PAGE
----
Medical jargon serves several purposes. It identifies the specific issue, disease, or malady in which the physician is discussing in abbreviated and concise terms and it provides a sense of privacy among professionals when speaking around non-medical personnel. An author explains medical jargon as follows: “This linguistic separation between doctors and patients allows conversations to go on at the bedside that are unintelligible to the patient”. Therefore, medical jargon is seen as a valuable asset to the medical profession while it isolates the layman from the severity or reality of the situation. But what kind of effect does this isolation have on the doctor towards his patients? According to an author, the jargon’s important function is, “to help doctor’s maintain some distance from their patients. By formulating a patient’s pain and problems into a language that the patient doesn’t even speak, I suppose we are in some sense taking those pains and problems under our jurisdiction and also reducing their emotional impact”.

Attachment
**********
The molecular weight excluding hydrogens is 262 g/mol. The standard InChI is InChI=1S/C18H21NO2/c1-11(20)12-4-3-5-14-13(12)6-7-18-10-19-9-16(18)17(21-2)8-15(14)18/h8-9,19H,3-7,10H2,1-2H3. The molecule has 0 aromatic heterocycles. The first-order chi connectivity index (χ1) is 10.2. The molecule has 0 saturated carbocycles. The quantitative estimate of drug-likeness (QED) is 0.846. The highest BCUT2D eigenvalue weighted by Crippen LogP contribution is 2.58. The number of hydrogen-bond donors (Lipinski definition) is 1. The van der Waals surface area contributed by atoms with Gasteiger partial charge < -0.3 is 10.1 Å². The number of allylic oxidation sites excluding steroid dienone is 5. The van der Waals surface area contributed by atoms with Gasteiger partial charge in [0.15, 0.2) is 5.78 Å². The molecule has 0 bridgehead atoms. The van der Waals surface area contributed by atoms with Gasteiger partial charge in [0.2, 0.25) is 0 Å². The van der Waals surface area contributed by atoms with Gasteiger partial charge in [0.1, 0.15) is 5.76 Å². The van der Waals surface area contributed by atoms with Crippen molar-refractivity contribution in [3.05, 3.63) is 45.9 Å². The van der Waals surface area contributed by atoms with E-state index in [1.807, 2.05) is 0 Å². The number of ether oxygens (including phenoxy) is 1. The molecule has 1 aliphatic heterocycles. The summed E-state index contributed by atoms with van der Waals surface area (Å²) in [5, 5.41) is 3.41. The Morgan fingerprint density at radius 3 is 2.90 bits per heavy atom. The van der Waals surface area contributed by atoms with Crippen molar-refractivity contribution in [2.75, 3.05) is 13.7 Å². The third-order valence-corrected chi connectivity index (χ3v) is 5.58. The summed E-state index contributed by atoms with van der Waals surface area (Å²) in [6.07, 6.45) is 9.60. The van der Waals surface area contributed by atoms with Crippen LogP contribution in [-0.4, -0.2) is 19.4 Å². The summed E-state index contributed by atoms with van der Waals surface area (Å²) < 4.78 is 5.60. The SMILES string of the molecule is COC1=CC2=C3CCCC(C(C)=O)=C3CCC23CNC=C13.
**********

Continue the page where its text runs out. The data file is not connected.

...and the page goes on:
The argument for the reduction of impact on the doctor of the patients condition is a viable one considering what doctors must deal with on a daily basis. The constant pain and discomfort, illness and death that a physician must address is certain to weigh on the psyche of even the most apt medical professional. It can not be easy to watch an ill patient that a physician has come to know over time deteriorate. Protection from this depressing scenario is wise and necessary.
Medical jargon also provides a physician with a sense of camaraderie with other physicians, which helps in the reduction of stress. According to an author, “The special languages contribute to a sense of closeness and professional spirit among people who are under a great deal of stress”. Some medical jargon has a humorous note to help alleviate the stress of particularly difficult subjects such as death. An example would be “C.T.D.” in reference to “He is C.T.D.” or circling the drain, a euphemism for death.